This lizard is somewhat rare in Virginia, I see these guys maybe once every five years despite how often I’m outside. Despite it’s incredibly blue tail, it’s named instead of its stripes and is called a five lined skink. I eve saw one of these in Sudan once!
This box turtle on the other hand is much more common. I’m a bit upset of myself for having this blurry picture but until I take a better photo this is all I have to share. These guys are pretty relaxed animals and never seem to mind if you pick them up.
It might seem like there are a ton of animals out here, which there are, but remember these wildlife photos span over ten years. Once while hiking I came across this evil black rat snake. I’ve occasionally picked these guys up before and then sent them on their way, but this guy was violently striking at me and wouldn’t calm down. Usually black rat snakes are nice, so I’ve no idea what this ones problem is. One of my biggest regrets is visiting Shenandoah multiple times without my camera. I felt like I’ve been here so many times there was no need to bring it along, and of course that’s when I came across a rattlesnake and a copperhead, two of the most poisonous snakes in Virginia!
Something that has always annoyed me about Shenandoah is that I had hiked it for a full decade without seeing a single bear. I met more people than I can remember that have done a single hike and came across bears, so I was definitely having some bad luck. Finally one day I was hiking a popular trail and then it finally happened. I’ve seen bears again since, but these two photos show my first ever close encounter with a bear. He didn’t seem to care at all about my presence, so I didn’t feel threatened at all by him. Most of the bears I’ve seen look more like the photo above, and are often running past you through the woods. To my knowledge there has never been a black bear attack on a person in Shenandoah, so unless you do something you’re not supposed to like get too close, I’d say they are rather harmless.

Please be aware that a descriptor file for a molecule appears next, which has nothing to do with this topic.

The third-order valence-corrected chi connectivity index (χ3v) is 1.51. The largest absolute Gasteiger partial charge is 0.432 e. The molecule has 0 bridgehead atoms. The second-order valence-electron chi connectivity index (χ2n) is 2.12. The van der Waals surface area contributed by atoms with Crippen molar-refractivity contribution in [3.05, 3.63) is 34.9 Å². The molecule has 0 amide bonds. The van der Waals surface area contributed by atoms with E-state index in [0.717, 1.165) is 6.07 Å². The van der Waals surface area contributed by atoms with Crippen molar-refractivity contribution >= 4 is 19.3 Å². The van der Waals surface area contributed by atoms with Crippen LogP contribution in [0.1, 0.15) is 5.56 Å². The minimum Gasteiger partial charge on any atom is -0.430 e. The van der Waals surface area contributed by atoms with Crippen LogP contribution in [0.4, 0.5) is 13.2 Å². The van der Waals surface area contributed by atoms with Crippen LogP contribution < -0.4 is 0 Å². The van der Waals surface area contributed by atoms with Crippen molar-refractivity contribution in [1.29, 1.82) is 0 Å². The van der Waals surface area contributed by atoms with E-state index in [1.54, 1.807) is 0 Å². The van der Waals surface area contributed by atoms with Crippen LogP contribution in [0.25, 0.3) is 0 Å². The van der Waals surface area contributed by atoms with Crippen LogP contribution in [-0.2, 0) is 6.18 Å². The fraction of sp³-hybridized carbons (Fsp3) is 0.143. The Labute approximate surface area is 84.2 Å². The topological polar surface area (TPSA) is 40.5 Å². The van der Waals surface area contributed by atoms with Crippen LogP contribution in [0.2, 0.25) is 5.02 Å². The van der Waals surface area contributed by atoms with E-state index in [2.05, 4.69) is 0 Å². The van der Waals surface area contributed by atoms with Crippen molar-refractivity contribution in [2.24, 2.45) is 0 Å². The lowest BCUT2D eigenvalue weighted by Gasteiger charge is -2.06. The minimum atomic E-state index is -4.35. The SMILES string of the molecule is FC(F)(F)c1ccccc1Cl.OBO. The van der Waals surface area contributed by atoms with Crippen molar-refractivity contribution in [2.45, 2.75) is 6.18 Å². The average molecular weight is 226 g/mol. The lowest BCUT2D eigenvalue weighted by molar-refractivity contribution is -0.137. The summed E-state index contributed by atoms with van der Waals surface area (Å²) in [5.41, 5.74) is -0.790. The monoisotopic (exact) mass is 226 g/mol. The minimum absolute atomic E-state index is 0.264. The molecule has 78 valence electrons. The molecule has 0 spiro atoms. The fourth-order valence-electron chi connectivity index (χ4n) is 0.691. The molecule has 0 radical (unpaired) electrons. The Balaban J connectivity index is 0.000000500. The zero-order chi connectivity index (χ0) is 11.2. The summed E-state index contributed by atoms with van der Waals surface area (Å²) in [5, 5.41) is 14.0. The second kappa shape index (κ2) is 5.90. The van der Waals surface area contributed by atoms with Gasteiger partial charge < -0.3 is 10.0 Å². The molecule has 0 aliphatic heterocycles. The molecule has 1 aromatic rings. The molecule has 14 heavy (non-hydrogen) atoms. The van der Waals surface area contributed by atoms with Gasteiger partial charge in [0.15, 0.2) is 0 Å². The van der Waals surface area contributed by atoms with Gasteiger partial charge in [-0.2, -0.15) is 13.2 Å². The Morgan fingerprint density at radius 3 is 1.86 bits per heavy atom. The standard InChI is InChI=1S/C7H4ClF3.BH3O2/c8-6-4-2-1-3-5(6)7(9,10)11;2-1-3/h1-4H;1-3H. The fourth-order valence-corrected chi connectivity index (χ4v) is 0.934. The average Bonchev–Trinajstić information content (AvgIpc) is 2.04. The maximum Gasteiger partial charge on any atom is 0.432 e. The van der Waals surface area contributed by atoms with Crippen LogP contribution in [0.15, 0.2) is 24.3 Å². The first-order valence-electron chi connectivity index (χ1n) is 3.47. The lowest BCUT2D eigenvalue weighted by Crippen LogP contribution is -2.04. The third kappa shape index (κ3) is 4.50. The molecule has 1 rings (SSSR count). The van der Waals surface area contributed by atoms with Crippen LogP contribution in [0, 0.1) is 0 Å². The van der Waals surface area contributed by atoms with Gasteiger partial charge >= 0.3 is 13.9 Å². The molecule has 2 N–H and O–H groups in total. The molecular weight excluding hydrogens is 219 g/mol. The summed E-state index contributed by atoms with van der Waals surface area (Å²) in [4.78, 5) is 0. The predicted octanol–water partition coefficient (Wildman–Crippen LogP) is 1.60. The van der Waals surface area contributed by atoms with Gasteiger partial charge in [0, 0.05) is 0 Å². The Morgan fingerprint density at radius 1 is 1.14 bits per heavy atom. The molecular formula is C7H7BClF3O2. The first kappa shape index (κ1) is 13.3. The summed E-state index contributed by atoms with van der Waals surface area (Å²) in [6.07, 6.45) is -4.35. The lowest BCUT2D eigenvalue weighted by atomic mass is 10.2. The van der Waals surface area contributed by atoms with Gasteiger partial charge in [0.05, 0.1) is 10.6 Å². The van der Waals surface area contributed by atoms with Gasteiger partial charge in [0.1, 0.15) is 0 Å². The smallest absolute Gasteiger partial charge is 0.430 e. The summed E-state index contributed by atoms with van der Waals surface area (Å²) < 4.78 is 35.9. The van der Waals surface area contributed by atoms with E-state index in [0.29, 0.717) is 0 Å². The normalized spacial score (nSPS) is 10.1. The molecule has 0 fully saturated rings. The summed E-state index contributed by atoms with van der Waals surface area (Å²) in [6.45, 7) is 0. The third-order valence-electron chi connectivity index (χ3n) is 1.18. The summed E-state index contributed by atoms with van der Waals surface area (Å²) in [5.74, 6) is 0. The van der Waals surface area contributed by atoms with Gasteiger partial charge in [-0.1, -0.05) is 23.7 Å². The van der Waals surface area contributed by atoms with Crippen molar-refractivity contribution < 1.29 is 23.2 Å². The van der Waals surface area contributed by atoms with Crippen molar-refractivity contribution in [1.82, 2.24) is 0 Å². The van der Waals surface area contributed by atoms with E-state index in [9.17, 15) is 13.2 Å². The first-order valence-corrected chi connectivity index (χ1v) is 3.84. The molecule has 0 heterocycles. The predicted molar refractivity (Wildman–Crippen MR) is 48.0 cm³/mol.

This small mammal is probably much harder to spot than a bear. Skunks are famous for releasing a nasty smell in order to ward off enemies. I’ve smelled them countless times while hiking or driving at night, but this was actually my first and only time ever seeing one. I had no idea they had such large claws!
Like the raccoon below they are known for being nocturnal and are rarely seen during the day time. I’ve seen raccoons throughout my life, and they’re usually known for going through people’s trash in the early hours of the morning.
Shenandoah is also a great place for bird watching. I’ve see a lot but not captured any reasonable shots of except for this vulture and hawk. The turkey vulture is actually very common here, and it’d probably be rare for you not to see one regardless of which time of the year you visit. The red tailed hawk below is definitely requires a bit more luck but can be seen occasionally.